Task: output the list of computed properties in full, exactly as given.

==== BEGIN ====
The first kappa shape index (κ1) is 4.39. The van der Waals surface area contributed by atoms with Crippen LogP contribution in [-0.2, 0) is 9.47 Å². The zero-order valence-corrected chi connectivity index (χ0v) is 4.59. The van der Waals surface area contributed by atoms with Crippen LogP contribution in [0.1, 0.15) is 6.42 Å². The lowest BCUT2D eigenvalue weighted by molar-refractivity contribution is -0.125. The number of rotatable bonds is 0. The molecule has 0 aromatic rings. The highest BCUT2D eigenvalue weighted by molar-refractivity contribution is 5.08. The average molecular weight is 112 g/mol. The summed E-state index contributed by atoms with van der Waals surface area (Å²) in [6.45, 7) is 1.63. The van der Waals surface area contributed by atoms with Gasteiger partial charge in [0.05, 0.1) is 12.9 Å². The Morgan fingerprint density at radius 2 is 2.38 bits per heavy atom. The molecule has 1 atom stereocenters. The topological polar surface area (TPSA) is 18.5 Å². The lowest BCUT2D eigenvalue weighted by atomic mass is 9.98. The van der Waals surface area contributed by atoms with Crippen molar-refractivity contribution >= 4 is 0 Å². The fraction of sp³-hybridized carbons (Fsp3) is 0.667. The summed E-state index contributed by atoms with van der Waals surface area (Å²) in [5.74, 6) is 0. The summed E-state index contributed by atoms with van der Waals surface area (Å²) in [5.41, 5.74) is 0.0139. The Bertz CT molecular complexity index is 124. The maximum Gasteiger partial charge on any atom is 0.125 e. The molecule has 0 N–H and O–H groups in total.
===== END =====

The first kappa shape index (κ1) is 4.39. The van der Waals surface area contributed by atoms with Crippen LogP contribution in [-0.2, 0) is 9.47 Å². The zero-order valence-corrected chi connectivity index (χ0v) is 4.59. The van der Waals surface area contributed by atoms with Crippen LogP contribution in [0.1, 0.15) is 6.42 Å². The lowest BCUT2D eigenvalue weighted by molar-refractivity contribution is -0.125. The number of rotatable bonds is 0. The molecule has 0 aromatic rings. The highest BCUT2D eigenvalue weighted by molar-refractivity contribution is 5.08. The average molecular weight is 112 g/mol. The summed E-state index contributed by atoms with van der Waals surface area (Å²) in [6.45, 7) is 1.63. The van der Waals surface area contributed by atoms with Gasteiger partial charge in [0.05, 0.1) is 12.9 Å². The Morgan fingerprint density at radius 2 is 2.38 bits per heavy atom. The molecule has 1 atom stereocenters. The topological polar surface area (TPSA) is 18.5 Å². The lowest BCUT2D eigenvalue weighted by atomic mass is 9.98. The van der Waals surface area contributed by atoms with Crippen molar-refractivity contribution >= 4 is 0 Å². The fraction of sp³-hybridized carbons (Fsp3) is 0.667. The summed E-state index contributed by atoms with van der Waals surface area (Å²) in [5.74, 6) is 0. The summed E-state index contributed by atoms with van der Waals surface area (Å²) in [5.41, 5.74) is 0.0139. The Bertz CT molecular complexity index is 124. The maximum Gasteiger partial charge on any atom is 0.125 e. The molecule has 0 N–H and O–H groups in total.